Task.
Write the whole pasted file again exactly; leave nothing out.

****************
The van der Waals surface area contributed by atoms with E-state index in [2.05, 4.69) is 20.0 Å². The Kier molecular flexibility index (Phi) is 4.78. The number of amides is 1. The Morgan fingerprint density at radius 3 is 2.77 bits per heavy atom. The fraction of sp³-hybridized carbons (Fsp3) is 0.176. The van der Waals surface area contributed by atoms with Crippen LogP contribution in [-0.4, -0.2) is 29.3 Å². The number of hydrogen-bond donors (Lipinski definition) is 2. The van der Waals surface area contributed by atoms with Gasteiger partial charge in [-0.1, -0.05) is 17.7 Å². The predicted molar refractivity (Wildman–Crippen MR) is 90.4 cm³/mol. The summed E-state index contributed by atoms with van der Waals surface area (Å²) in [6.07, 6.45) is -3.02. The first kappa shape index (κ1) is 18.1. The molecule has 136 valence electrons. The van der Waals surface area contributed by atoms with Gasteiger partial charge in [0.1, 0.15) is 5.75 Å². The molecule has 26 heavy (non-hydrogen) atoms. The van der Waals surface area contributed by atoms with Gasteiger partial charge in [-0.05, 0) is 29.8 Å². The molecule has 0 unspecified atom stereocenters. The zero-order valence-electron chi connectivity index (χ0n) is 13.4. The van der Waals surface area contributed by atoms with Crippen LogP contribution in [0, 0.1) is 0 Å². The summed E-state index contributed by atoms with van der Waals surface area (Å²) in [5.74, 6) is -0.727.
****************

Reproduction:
The van der Waals surface area contributed by atoms with E-state index in [2.05, 4.69) is 20.0 Å². The Kier molecular flexibility index (Phi) is 4.78. The number of amides is 1. The Morgan fingerprint density at radius 3 is 2.77 bits per heavy atom. The fraction of sp³-hybridized carbons (Fsp3) is 0.176. The van der Waals surface area contributed by atoms with Crippen LogP contribution in [-0.4, -0.2) is 29.3 Å². The number of hydrogen-bond donors (Lipinski definition) is 2. The van der Waals surface area contributed by atoms with Gasteiger partial charge in [-0.1, -0.05) is 17.7 Å². The predicted molar refractivity (Wildman–Crippen MR) is 90.4 cm³/mol. The summed E-state index contributed by atoms with van der Waals surface area (Å²) in [6.07, 6.45) is -3.02. The first kappa shape index (κ1) is 18.1. The molecule has 136 valence electrons. The van der Waals surface area contributed by atoms with Gasteiger partial charge in [0.1, 0.15) is 5.75 Å². The molecule has 26 heavy (non-hydrogen) atoms. The van der Waals surface area contributed by atoms with Gasteiger partial charge in [-0.05, 0) is 29.8 Å². The molecule has 0 unspecified atom stereocenters. The zero-order valence-electron chi connectivity index (χ0n) is 13.4. The van der Waals surface area contributed by atoms with Crippen LogP contribution in [0, 0.1) is 0 Å². The summed E-state index contributed by atoms with van der Waals surface area (Å²) in [5.74, 6) is -0.727.